Acattered among the plethora of free-to-play Match-3 games and farming simulators, the App Store also offers a pleasant number of more artistic titles. Yuri is one of the latest to join those ranks. With a visual style kind of like Limbo, and a control method that’s immediately intuitive, it’s a pleasant journey through a strange land.
The game features Yuri, a man who finds himself in a strange forest at night. Presumably part of a peculiar dream, he ends up riding on his bed through the mysterious place, negotiating rivers and canyons, as he discovers strange new things. It’s as unusual as it sounds but quite beguiling. Everything about Yuri ends up oozing classiness and style.
At first, it seems like a kind of runner game, but that undersells Yuri. A set of virtual buttons allow you to move left right, or jump into the air. They’re a reasonable size meaning you don’t have to worry about mistaps. You won’t find yourself missing tilt controls here.
Yuri glides through the landscape at a steady speed, immediately giving you a sense of speed and wonder. While you won’t have to backtrack hugely often, the fact that this isn’t an on-rails game means the option is always open to you. Sometimes you might find yourself looking around just for the sake of it. After all, Yuri can be as fast as you want to make it.
As you glide through the mysterious world, various obstacles emerge. You might need to propel yourself off sinking platforms, or jump from vine to vine. It’s all suitably in keeping with the theme of Yuri — being jungle-like but in a mystical kind of way. Failing mostly comes down to something like falling off a ravine. Yuri is fairly forgiving though, meaning you simply go back to an earlier moment in the game.
Enemies exist, but they mostly hinder your progress by slowing you down. Speed and momentum is important if you want to keep going here, so that can make quite a difference. Fortunately, you can leap over them relatively easily too. In a strange sort of way, Yuri’s mechanics almost feel like you’re playing a skateboarding game. Because you’re dealing with a guy on a bed, it has that same floaty feeling to it.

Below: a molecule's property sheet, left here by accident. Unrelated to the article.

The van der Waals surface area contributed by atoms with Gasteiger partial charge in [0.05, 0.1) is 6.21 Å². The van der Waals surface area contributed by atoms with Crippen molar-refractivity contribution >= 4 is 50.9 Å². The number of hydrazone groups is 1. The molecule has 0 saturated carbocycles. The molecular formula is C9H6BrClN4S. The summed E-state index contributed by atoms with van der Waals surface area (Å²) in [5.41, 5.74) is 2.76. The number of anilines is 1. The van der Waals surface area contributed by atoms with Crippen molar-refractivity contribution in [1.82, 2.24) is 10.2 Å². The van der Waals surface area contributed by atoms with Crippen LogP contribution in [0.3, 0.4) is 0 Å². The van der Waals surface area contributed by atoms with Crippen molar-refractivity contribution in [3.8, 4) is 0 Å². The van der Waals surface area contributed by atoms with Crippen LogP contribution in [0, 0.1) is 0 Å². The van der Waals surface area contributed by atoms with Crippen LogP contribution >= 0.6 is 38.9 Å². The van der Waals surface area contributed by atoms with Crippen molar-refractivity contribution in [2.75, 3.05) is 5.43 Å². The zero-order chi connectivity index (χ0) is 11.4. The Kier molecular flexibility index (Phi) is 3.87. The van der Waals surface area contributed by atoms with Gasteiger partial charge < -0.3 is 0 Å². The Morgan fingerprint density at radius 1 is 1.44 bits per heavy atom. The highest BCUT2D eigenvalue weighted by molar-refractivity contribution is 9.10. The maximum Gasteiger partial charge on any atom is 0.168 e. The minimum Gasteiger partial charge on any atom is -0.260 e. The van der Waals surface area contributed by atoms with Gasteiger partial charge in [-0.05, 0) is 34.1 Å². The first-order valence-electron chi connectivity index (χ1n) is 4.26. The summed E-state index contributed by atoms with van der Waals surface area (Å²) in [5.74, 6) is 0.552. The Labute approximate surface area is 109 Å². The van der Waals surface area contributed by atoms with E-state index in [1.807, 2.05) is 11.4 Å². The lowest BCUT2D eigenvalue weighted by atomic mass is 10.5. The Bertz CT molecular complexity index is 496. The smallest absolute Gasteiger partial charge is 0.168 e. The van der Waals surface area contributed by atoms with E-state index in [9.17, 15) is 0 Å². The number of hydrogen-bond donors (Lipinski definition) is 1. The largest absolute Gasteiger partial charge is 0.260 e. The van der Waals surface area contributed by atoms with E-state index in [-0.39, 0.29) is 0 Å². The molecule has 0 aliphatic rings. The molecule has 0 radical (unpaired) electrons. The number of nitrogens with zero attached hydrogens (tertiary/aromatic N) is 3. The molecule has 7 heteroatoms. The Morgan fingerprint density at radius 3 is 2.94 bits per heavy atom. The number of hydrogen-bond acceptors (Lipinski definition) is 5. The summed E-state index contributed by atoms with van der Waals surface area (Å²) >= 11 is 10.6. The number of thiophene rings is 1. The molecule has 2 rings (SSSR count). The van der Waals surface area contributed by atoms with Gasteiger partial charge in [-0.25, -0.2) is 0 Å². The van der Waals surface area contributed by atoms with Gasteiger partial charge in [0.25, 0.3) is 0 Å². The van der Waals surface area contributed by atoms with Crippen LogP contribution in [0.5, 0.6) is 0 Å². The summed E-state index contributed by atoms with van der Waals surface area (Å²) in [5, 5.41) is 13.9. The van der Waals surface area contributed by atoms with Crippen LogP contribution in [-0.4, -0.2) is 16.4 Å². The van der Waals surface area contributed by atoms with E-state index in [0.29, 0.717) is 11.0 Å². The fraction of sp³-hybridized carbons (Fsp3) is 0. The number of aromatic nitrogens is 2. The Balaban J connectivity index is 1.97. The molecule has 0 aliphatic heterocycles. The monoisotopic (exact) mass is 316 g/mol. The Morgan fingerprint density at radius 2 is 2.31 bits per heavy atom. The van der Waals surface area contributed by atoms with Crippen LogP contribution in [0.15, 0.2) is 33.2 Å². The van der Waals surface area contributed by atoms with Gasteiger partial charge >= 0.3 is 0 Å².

That ensures that you feel more open to experimentation in Yuri. Sure, you can’t perform any tricks, but it gives you a sense of freedom that you couldn’t feel if you were simply running around. Much of the satisfaction comes from pulling off multiple successful leaps, or traversing a large area within seconds. Another time, you might find yourself in a boat, having to jump out at key moments before jumping back in. It’s almost akin to some moments in a Mario platformer, evoking some pleasant memories.
Yuri provides ten levels, which doesn’t sound hugely substantial, but they’re fairly lengthy for the genre. You’ll feel you’re getting your money’s worth here, with plenty to sink your teeth into. Even if you do end up cursing that pesky ‘coming soon’ marker next to future stages. The production levels never dip, either. Yuri is constantly appealing. As you progress, you find yourself discovering new things and further enjoying the dream like qualities of the world you’re a part of.
When the ride eventually ends, you’ll be smiling. The hand drawn visuals, alongside the delightful musical score, reinforcing just what works so well for such games. It’s a delightful dip into a more artistic way of gaming. Yuri comes strongly recommended for fans of beguiling runners.